Eichmann to Testify at His Trial; Court Told of His Crimes in Greece

Adolf Eichmann is expected to take the witness stand on his own behalf on June 5, Dr. Robert Servatius, his chief defense counsel, stated here this afternoon, as the trial of the ex-Gestapo colonel was resumed.

A spokesman for the special security guard over the prisoner announced that, during his imprisonment, Eichmann has had two attacks of “extra systolia, ” manifested by an irregular pulse. This malady, also known medically as “functional arythmia, ” was caused by nervous tension, the spokesman said. The announcement about Eichmann’s attacks came after Dr. Servatius himself had told some correspondents here that Eichmann had suffered two heart attacks.

The trial today brought forth testimony, and documentary evidence, showing the nature and magnitude of Nazi atrocities against Jews in Greece and Bulgaria, eliciting from one witness the fact that, of 56, 000 Jews deported from Greece, only 1,900 survived.

At the same time, an announcement was made by Attorney General Gideon Hausner that former Nazi SS General Hubert Kappler, now serving a prison sentence in Italy for war crimes, will be questioned in Italy just as former Nazis in Germany are being questioned there now by German courts. Dr. Servatius had requested questioning of General Kappler. Both the prosecution and the defense will draw up questionnaires to serve as the basis for the Italian court’s interrogation of the Nazis.

Documents showing that Eichmann’s office had urged the Hitler Foreign Ministry to put pressure upon Bulgaria to hand over Bulgarian Jews to his Jurisdiction were introduced this afternoon by Mr. Hausner. Since Bulgaria was an ally of Nazi Germany, and not an occupied country, Eichmann had to approach the Sofia Government through the Foreign Ministry. The papers showed he wanted Bulgaria to close its borders against Jewish emigration before they could escape.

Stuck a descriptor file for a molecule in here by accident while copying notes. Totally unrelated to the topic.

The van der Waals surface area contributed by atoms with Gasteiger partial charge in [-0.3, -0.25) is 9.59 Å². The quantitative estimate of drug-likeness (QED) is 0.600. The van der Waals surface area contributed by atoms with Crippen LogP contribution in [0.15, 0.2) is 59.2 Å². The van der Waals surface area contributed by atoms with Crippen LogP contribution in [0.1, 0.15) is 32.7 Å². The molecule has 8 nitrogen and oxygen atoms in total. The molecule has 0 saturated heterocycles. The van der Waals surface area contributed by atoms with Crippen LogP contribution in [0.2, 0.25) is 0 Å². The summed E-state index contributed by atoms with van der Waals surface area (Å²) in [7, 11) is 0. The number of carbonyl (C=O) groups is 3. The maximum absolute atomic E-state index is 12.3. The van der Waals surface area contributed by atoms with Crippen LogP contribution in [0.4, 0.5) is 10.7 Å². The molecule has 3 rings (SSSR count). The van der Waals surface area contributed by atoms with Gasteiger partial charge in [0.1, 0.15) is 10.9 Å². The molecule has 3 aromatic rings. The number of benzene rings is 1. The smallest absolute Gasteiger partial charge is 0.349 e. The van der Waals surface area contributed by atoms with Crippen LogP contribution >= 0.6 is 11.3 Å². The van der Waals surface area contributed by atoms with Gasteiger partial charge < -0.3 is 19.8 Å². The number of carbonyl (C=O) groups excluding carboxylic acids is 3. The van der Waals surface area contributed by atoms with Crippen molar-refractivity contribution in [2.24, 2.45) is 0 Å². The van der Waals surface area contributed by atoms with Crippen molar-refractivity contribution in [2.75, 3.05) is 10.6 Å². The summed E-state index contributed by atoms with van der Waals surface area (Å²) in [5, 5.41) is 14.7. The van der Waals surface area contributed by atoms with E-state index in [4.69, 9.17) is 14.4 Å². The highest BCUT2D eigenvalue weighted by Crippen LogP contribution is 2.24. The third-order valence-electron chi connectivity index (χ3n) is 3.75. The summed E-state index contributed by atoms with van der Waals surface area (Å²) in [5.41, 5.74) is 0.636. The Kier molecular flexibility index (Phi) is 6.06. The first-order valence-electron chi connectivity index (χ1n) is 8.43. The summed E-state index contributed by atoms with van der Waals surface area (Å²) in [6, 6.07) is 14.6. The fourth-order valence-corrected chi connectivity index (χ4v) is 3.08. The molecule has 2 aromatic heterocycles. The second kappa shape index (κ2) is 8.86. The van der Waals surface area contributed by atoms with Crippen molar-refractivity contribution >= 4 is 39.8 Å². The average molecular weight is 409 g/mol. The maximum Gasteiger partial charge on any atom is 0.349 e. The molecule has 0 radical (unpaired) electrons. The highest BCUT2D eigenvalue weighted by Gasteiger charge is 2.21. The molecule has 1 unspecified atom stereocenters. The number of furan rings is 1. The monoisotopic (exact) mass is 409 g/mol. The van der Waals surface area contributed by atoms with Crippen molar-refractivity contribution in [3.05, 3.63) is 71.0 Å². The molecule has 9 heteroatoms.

Then Mr. Hausner opened the chapter on Greece, showing that Eichmann was pressuring the Italian army, occupying Greece, to implement “systematic” anti-Jewish measures in Thracia and Macedonia. Eichmann was shown to have ordered his aide in Greece to report on “the progress” of the various steps he ordered, including establishment of ghettoes and the launching of a deportation program.

Yithak Nehama, a Jew who had been a small store owner in Salonika, Greece, testified to the terror and brutalities suffered by the Jews in his city at the hands of Germans. He told of being part of a transport of 2, 700 Jews sent to Auschwitz, saying only ten of these Jews survived. When Eichmann’s own assistant in Salonika tried to postpone further deportation of Greek Jews, Eichmann ordered that the transports be resumed.

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